23.19As noted above, the Commission has not used the publication of its Pillar of Social Rights to propose amendments to the Working Time Directive. Instead, it has opted to issue a routine implementation report, as well as an “interpretative communication” which contains guidance for Member State authorities on enforcing the Directive in conformity with Court of Justice case law.
23.20The Commission publishes reports on the implementation of the WTD every five years, as it is mandated to do in article 24 of the Directive. In its latest report, the Commission concludes that “the large majority of workers in the EU are subject to working time rules that respect EU legislation”, and in many cases domestic rules “afford greater protection than what is required under the Directive”. However, it adds that the inadequate enforcement of the requirement to provide compensatory rest where minimum rest periods are shortened or postponed is “clearly the most widespread problem”.
23.21The Commission also noted that the UK was the only Member State to have carried out specific evaluations of the Directive. The first of these was the Government’s 2014 Balance of Competences review, which concluded that employers were most concerned about the “risk of losing the individual right to opt-out of the 48 hour maximum working week”. The second evaluation was a separate 2014 Government review of the Directive, which concluded that it was “difficult to assess whether there is any link between the introduction of the Working Time Directive and workplace health and safety in the UK.”
23.22The main innovation in relation to the Commission’s five-yearly report is that it has appended new, and extensive, legal guidance on the way the Directive should be implemented in light of the case law of the European Court of Justice.
23.23The Minister for Small Business (Margot James) submitted an Explanatory Memorandum on the Communication on 6 July 2017. She describes the accompanying legal guidance on the interpretation of the Working Time Directive only as a “summary of CJEU case law” on “complex issues such as holiday pay, the interaction between annual leave and sick leave, on-call time, night work, ‘opt-out from the maximum 48 hour working week’”. The Minister makes no attempt to assess the implication of the legal guidance, in particular with respect to any differences in the interpretation of the Directive between the Commission and the Government.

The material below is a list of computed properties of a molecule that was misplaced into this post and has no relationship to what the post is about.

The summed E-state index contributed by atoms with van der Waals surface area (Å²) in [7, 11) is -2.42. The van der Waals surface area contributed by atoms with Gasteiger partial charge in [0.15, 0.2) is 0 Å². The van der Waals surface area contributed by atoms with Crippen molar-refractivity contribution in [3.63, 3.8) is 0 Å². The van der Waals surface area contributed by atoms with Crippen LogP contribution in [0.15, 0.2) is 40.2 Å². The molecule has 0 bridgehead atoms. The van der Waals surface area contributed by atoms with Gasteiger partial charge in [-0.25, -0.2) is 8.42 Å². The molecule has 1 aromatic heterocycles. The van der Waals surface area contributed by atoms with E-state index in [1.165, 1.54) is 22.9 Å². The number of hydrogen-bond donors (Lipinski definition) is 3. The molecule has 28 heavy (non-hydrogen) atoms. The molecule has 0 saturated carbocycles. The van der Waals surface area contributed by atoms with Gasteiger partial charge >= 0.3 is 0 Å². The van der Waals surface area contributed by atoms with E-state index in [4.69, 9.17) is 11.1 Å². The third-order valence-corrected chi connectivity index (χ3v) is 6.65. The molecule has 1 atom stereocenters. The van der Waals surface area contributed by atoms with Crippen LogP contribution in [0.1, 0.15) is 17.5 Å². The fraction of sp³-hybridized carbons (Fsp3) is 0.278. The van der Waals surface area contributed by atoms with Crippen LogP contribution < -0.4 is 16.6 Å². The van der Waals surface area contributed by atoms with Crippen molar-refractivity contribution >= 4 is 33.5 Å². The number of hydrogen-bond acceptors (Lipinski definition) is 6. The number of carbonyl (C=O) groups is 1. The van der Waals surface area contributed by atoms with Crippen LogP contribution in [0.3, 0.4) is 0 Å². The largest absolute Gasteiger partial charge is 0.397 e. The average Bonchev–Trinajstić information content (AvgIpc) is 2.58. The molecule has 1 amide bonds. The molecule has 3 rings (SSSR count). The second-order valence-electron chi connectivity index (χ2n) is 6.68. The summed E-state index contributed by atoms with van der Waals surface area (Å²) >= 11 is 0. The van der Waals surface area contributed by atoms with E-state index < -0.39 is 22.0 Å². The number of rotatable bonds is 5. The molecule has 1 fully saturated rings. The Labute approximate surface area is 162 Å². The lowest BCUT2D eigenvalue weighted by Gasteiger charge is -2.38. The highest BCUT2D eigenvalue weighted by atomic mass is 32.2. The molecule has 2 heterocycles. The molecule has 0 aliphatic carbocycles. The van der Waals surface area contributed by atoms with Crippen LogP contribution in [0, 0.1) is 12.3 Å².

23.24The Commission’s report and interpretative guidance on the implementation of the Working Time Directive have no immediate policy or legal implications from the UK, as they are not legally binding. However, we are disappointed that the Minister confined herself to a brief summary of the purpose of the interpretative guidance without offering any assessment of the merits of the Commission’s interpretation of the Directive.
23.25The Minister’s Explanatory Memorandum offers no clues as to the Government’s position on the Commission’s interpretative guidance of the Working Time Directive. We are therefore unable to judge whether the Commission’s guidance should be seen as authoritative in the UK, at least until the UK ceases to be a Member State of the EU. We have asked for clarification from the Minister as soon as possible about her Department’s assessment of the guidance, whether the UK will apply the Directive in line with the Commission’s interpretation, and what changes to current practices that might entail.
23.26With respect to the implications of Brexit, we have taken note of the Government’s European Union (Withdrawal) Bill and the accompanying factsheet on workers’ rights, which provides further detail on the Prime Minister’s pledge to “protect and enhance” EU-derived employment legislation. The Withdrawal Bill, in its current form, would “preserve” EU law contained in Directives already transposed domestically on “exit day”. The Government has explicitly stated this will cover the Working Time Directive, although the status of the new interpretative guidance is unclear. There are, in any case, indications that the EU will insist on continued UK adherence to EU employment legislation as part of the Government’s “implementation period” post-Brexit.